( Disponible en anglais seulement )
In the recent Alberta decision of Duhn Estate, 2021 ABQB 35, the Court of Queen’s Bench has confirmed that, absent a sufficient evidentiary basis, the Court will not displace a testator’s right to keep her pre-death financial life private and confidential.
The applicants in Duhn Estate were two of the Testator’s children and beneficiaries of her estate. The applicants sought a full financial disclosure regarding inter vivos transfers of money and real and personal property during the last four years of her life. The value of the Testator’s estate had decreased significantly in the four years preceding her death, which the Court noted raised prime facie concerns. The applicants alleged that the Testator may have lacked capacity, was unduly influenced, and that certain transactions may have been made without her knowledge.
The evidence showed, however, that the Testator was competent throughout her life right up until her death. Although the Testator had executed an Enduring Power of Attorney, it was never activated, and the Testator lived on her own immediately prior to her passing. The Testator was actively involved in her financial affairs and kept meticulous notes of her financial activity, even going so far as to request a more detailed reconciliation than that which was typically provided by the bank. The Testator had declared her intention to gift her estate prior to her passing, and the large gifts made prior to her death were consistent with that intention. The evidence established that she regularly consulted with her doctor and her lawyer to ensure that her wishes about who and why she gifted her property were protected.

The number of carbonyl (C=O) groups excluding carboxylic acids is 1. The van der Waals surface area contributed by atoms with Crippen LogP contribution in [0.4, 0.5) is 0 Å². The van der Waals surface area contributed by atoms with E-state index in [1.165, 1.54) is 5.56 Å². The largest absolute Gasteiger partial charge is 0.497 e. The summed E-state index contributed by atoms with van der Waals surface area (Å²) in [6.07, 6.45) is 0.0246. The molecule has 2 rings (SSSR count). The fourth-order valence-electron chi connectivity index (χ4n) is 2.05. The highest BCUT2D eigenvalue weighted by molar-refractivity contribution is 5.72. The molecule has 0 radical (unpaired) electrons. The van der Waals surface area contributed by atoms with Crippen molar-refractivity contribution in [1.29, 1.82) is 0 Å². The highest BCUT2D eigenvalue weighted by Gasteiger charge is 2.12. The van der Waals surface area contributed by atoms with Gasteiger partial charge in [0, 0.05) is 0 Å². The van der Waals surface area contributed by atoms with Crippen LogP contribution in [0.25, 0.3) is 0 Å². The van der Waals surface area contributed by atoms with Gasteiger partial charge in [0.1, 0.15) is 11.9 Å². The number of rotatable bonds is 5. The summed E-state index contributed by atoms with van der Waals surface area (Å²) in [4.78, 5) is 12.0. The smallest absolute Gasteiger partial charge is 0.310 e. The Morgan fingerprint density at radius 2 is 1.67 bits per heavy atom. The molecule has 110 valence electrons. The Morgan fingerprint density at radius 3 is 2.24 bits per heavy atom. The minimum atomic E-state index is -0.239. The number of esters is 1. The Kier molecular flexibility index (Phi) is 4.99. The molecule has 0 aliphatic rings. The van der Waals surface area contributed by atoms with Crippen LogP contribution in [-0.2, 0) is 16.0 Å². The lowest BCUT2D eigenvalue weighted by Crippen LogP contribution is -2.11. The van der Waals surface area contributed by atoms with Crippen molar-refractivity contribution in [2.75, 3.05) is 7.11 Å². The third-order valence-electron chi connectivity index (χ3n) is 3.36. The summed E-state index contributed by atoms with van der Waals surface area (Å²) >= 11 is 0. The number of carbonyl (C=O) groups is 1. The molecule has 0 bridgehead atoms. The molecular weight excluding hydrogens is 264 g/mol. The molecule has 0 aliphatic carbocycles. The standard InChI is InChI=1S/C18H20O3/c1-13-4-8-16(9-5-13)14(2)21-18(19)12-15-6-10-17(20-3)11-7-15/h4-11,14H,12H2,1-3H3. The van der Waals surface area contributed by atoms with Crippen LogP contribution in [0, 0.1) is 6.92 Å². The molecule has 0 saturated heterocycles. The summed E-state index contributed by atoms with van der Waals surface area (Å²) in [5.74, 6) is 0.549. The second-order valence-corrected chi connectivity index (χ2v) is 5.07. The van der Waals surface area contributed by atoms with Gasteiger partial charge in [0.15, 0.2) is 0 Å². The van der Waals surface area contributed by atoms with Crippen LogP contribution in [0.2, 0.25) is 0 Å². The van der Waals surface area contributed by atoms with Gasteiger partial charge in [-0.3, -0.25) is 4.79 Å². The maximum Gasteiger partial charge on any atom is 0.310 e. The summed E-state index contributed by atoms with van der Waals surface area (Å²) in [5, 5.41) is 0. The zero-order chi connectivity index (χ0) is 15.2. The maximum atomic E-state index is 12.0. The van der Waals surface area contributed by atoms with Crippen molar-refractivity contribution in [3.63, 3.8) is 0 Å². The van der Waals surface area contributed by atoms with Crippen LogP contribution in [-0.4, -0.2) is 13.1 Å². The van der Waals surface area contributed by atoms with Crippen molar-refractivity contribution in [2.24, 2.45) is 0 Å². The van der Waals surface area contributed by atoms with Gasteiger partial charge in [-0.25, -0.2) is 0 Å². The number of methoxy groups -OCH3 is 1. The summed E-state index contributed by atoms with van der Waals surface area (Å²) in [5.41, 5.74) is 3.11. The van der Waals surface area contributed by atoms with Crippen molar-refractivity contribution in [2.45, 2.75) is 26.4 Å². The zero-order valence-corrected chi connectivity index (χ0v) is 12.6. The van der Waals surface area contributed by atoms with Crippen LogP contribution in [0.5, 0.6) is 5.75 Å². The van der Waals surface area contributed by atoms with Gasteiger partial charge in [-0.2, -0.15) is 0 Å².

The Court confirmed that the accounting period is generally for the period of the administration of the estate, being the period after the Testator’s death: “Rarely, if ever, will the court order an investigation into a competent testator’s private pre-death financial affairs without an evidentiary threshold that raises a ‘significant concern’ that there has been some potential abuse that needs to be investigated further, and then, only after considering a testator’s privacy rights.”[i]
The Court also confirmed that a joint account holder is not required in all cases to account for transactions in the joint account. A joint account holder can be ordered to account if there is some evidence that it is warranted, such as intermingled funds, or if he or she has used the account to pay his or her own debts, however in circumstances where the Testator is competent, and has been making most if not all of the decision regarding the account, the Court points out the impossibility of asking the joint holder to explain transactions for which they had no influence or involvement.
In certain circumstances a personal representative may be required to account for pre-death financial transactions of a competent testator in order to properly administer the estate, however the Court in Duhn emphasized these circumstances should be extremely limited and allowed only when balancing the testator’s right to privacy and control over their estate. Competent testators are permitted to keep their financial decisions private and confidential, and absent a sufficient evidentiary basis for potential abuse, a testator’s death does not open up their pre-death decisions to scrutiny by the beneficiaries. The decision is Duhn Estate is a reminder that testators are entitled to privacy in regards to their financial decisions, and a competent testator is generally permitted to arrange their affairs and dispose of their estate however they wish.
[i] Duhn Estate, 2021 ABQB 35 at para 20